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Twitter employee found guilty of spying for Saudi Arabia

A former Twitter employee was found guilty Tuesday of spying on behalf of Saudi Arabia in federal court in San Francisco after a two-week trial. Ahmad Abouammo worked at Twitter from 2013 to 2015, during which time he passed information on critical Saudi government accounts in exchange for more than $300,000 and an expensive gold watch, according to the federal government’s case. Adbouammo was found guilty on six of the charges related to espionage and not guilty on five other charges related to wire fraud.

“The Northern District of California is home to many of the world’s most innovative technology companies,” US Attorney Stephanie M. Hinds said in a statement to BuzzFeed News. “A consequence of this good fortune is that companies in this district often collect and store large amounts of customer and supplier data. In this case, the government proved, and the jury concluded, that Abouammo violated a sacred duty to keep private personal information of Twitter customers and sold private customer information to a foreign government.”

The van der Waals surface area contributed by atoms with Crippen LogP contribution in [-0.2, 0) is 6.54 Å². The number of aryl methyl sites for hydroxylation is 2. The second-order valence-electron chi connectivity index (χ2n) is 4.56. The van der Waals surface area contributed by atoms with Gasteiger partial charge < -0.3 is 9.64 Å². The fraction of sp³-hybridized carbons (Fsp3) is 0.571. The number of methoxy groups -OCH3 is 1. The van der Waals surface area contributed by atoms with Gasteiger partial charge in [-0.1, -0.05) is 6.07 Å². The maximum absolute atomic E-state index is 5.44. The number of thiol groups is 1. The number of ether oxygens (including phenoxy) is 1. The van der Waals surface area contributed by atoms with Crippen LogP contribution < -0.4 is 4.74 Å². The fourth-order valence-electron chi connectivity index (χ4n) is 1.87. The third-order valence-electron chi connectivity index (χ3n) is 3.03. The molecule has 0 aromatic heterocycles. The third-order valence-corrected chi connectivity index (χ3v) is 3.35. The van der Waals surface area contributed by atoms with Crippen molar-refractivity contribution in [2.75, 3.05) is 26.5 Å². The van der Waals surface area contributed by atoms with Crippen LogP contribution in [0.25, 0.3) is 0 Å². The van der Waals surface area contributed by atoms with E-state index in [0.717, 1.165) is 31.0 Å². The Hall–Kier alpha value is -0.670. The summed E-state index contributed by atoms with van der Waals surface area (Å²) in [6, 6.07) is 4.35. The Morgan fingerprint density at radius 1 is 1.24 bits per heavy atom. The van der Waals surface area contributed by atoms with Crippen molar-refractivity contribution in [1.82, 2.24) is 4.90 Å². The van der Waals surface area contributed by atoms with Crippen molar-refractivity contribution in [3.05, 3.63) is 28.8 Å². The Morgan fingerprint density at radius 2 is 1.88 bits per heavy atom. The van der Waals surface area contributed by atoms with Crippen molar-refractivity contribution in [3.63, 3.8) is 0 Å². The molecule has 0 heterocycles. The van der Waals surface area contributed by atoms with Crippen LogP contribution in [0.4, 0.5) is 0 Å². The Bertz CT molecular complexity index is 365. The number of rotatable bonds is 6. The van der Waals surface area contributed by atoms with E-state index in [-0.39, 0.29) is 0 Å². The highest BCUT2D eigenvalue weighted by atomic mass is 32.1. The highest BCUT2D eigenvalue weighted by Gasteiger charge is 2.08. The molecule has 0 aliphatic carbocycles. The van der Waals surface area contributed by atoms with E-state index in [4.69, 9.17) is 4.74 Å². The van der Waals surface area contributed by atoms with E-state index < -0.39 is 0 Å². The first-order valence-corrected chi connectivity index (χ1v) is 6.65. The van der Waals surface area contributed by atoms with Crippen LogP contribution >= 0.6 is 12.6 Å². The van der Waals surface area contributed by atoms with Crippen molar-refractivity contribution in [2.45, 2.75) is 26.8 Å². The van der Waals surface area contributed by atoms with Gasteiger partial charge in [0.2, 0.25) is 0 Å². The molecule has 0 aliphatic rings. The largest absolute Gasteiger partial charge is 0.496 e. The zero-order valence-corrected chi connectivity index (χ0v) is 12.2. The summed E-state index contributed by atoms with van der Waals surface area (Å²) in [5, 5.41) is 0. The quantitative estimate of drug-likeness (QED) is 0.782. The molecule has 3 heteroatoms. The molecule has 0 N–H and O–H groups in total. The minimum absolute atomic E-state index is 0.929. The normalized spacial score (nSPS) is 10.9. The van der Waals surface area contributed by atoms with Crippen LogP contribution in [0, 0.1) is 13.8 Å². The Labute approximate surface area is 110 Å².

Abouammo was arrested in 2018 on espionage charges along with two other former Twitter employees. He had worked on the global media team and, as part of his role, encouraged prominent figures in the Middle East to post on Twitter. According to the government case, a public relations firm asked him to verify a Saudi media figure and then introduced him to Bader al-Asaker, who worked for Crown Prince Mohammed bin Salman. Al-Asaker had Abouammo access the email addresses and phone numbers (which could reveal the identity of anonymous accounts) of Twitter users critical of the Saudi royal family.

Omar Abdulaziz, an influential Saudi dissident living in Canada and a former friend of Jamal Khashoggi, the slain Washington Post columnist, told BuzzFeed News in 2019 that he believed his popular bill was attacked by spies employed by Twitter after receiving an email from the platform alerting him that someone had seen his account information. He told BuzzFeed News that he believed other dissidents still living in Saudi Arabia may have been arrested and tortured after their identities were revealed via Twitter in this way.

Abouammo recruited a co-worker, Ali Alzabarah, a site reliability engineer, into the espionage scheme. As an SRE, Alzabarah had even more access to user information than the average Twitter employee. Alzabarah, a Saudi national, fled the country in 2015 after his bosses discovered that he had been improperly accessing the data of more than 6,000 users. from the federal complaint 2019Alzabarah and a third accomplice were believed to be in Saudi Arabia, and a federal warrant was issued for their arrest. Twitter declined to comment on the verdict.


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